The average teacher asks an average of 400 questions a day  (Leven and Long, 1981).  I am sure that you have heard this statistic before; in the past two weeks I have heard/ seen it in an article, on Twitter, at a CPD session and, most recently, at an NQT induction day. It is often used in conjunction with Ofsted’s criteria from September 2012 which states ‘teachers use questioning and discussion to assess the effectiveness of their teaching and promote pupils’ learning,’ to achieve Outstanding. Clearly, we all know that we should think about the questions we use in the classroom and how we phrase them. This is nothing radical and is part of common sense. Yet many teachers are told that they are not asking enough high-quality questions in that endless pursuit of ‘rapid progress’ – Ofsted’s current holy grail. This post, therefore, is to encourage people to see questioning in a different light: as a method of easing workload and ticking boxes at the same time.

For me, questioning is the lazy way (as in a Jim Smith lazy way as opposed to the mortal sin way) into providing differentiation across abilities and demonstrating progress in a lesson. It is, for the most part, printer and resource free and takes very little prior preparation. It is a saviour for a teacher who was snowed under with the mulitude of ‘priorities’ given to them by SLT and completely forgot to get to a photocopier and print out individually handcrafted resources for each student that they will teach that day (because we clearly all do this, every day and every lesson). Questioning shows students that you are including them individually in the lesson, you are tailoring the lesson for each student by phrasing the question differently for each student you ask – without having to spend hours glued to Publisher.

Questioning was highlighted for me as an area of weakness early in my training year yet it has now developed into a strength that is noted on my observation forms and reports. It has genuinely improved my teaching and is the one thing that I feel I can really do as well as a ‘proper’ (i.e. not NQT or trainee) teacher whilst I fall miserably short in other areas.

So here are techniques that I have used very successfully in my classroom (many stolen from a recent NQT session and Twitter as well – sorry @kohlmand, @learningspy, @teachertoolkit and @philbeadle – think of it as publicity!).

1. Why?

Simple, effective and short. Ask this at the end of ANY statement that a student makes and you will be met with a furrowed brow and a strained answer as they think creatively on the spot: they have thought laterally and extended their answer. You have made them learn.

2. Turning a question into a statement.

This is a fantastic starter activity as it encourages students to evaluate opinions from the beginning of a lesson. Instead of ‘Why are chips unhealthy?’ ask ‘Chips are a health food.’ Do you agree or disagree? Make more able students take an opposing or contradictory view to extend them and give less able students a side that they feel is comfortable thereby allowing them to engage.

3. Give an answer and ask why it is the correct answer.

This is a great way of getting students to think about creative and learning processes. A great example that have seen is ‘Why is this a complex sentence?’ with an accompanying complex sentence. It makes students break down the concept/ idea and allows you to work out how well they have understood the topic.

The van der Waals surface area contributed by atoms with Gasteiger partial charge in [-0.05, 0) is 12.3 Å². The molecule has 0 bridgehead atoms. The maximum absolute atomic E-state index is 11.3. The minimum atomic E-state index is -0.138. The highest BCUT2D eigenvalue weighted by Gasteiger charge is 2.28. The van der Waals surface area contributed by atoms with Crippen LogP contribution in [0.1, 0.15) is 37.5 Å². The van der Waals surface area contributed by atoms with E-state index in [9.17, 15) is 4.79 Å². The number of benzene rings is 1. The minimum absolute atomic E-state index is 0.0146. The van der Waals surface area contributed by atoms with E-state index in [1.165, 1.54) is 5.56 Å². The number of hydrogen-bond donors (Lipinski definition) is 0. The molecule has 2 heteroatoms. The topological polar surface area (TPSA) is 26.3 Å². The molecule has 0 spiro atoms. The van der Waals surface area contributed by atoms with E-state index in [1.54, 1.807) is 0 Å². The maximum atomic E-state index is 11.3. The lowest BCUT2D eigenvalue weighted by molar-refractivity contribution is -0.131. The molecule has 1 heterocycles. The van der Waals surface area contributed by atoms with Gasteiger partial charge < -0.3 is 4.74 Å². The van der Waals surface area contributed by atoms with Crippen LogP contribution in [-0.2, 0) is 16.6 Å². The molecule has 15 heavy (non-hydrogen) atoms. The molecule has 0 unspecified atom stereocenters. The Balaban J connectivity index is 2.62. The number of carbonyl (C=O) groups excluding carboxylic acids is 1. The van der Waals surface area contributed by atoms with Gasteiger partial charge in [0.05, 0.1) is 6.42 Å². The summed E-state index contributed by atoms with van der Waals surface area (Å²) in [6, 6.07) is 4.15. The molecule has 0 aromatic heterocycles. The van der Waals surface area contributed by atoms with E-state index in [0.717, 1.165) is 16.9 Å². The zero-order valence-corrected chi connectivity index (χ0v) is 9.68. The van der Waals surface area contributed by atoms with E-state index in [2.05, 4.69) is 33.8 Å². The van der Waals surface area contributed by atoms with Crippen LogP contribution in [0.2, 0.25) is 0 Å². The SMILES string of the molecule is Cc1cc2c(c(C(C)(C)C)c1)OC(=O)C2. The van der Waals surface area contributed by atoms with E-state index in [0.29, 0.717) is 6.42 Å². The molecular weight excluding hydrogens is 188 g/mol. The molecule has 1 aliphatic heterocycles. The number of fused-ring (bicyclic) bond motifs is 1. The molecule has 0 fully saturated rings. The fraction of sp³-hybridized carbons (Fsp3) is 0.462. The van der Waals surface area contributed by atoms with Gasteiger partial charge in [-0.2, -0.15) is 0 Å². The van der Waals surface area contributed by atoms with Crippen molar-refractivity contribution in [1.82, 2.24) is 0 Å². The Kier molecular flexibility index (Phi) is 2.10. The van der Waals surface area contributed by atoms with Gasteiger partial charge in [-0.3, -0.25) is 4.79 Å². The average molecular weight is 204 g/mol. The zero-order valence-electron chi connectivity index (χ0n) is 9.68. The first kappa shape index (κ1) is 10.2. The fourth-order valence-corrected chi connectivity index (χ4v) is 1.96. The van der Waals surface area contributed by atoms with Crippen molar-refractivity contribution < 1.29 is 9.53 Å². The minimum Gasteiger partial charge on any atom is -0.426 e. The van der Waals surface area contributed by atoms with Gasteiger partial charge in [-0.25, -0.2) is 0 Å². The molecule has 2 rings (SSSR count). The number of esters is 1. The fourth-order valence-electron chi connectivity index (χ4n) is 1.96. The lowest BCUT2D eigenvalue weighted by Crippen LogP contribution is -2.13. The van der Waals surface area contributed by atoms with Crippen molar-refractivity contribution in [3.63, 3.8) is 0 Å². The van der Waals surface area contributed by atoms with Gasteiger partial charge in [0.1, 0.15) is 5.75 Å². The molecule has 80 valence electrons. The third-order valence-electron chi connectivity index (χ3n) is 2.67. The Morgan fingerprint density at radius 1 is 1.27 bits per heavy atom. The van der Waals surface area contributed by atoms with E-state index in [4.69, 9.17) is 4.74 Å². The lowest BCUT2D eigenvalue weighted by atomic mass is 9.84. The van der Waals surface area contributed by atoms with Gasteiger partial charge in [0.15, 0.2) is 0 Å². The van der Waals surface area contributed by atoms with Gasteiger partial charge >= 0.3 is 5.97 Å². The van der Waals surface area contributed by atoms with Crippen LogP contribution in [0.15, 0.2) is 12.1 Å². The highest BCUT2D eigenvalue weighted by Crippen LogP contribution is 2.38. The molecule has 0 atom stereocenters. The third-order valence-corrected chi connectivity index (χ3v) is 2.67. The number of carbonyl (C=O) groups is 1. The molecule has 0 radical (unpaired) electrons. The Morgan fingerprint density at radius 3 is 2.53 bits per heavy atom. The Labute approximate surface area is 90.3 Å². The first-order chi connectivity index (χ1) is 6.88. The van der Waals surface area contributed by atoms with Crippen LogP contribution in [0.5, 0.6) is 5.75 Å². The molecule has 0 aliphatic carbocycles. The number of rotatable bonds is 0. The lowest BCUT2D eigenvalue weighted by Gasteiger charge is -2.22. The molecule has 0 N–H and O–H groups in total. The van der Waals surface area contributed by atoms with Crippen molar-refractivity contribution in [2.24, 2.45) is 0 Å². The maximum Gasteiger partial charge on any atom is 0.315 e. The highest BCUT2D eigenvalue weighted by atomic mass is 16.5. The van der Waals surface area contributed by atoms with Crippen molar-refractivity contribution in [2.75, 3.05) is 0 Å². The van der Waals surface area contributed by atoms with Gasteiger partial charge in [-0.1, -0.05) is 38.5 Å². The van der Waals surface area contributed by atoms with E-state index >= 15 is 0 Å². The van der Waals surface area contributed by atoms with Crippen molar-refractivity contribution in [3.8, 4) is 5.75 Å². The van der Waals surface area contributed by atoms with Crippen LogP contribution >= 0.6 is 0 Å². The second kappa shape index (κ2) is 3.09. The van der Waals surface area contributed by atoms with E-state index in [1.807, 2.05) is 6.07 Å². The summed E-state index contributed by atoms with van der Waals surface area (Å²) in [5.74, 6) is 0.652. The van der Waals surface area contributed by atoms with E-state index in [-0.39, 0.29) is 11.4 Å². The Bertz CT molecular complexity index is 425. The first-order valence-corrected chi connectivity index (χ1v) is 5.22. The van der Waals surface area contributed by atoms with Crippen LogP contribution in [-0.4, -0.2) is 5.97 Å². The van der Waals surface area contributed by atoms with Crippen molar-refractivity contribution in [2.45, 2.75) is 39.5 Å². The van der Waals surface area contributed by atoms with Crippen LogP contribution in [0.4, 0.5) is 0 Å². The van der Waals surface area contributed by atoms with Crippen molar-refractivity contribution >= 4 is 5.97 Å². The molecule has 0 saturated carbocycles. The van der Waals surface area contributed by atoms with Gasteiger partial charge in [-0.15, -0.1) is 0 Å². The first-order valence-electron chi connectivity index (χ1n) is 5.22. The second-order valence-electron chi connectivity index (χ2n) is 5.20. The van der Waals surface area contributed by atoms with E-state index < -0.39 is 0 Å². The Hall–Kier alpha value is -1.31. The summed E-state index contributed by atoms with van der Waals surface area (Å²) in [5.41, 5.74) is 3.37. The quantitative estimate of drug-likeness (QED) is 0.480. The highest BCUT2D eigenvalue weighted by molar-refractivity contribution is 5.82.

4. If this is the answer, what is the question?

Jeopardy is an amazing game and students find it really hard. Get students to rate each other’s questions as well to encourage some AfL.

5. Thinking dice.

These are an amazing game to use in class to encourage students to ask each other questions. Play as a whole class – get a student to roll and ask a question of anyone they choose. The person who answers is then the next roller. In encouraging students to question, they are applying the knowledge in new ways and, again, will demonstrate learning and progress for you to assess. They are available from the Happy Puzzle Company online. Every student loves these, no matter what their age.


Why do extra-curriculars?

I feel like I live, breathe and sleep thinking about school. I have certainly not had a dream about anything else since I started my training in 2011. This is the reality for the majority of my NQT colleagues and I am assured that it does not play a less significant part of a teacher’s waking life as they progress through their careers. Fantastic.

So, the question is: why, after spending the majority of the weekend planning, most nights marking and all day teaching/ dealing with admin/ children, do teachers stay after school, unpaid and run extra-curricular activities? The answer is, because it is so valuable to a rounded, balanced education.

Ask any adult about their school experience and they will not mention the astounding formative assessment that they received, or the concrete knowledge of  their target levels and what steps they needed to take to make Outstanding progress. No, they will comment on one of two things: the times that they got in trouble and the times that they spent having fun in clubs, plays, trips and sporting events. These are what make school life a life and not an existence – they make school relevant and give many students a reason to be there.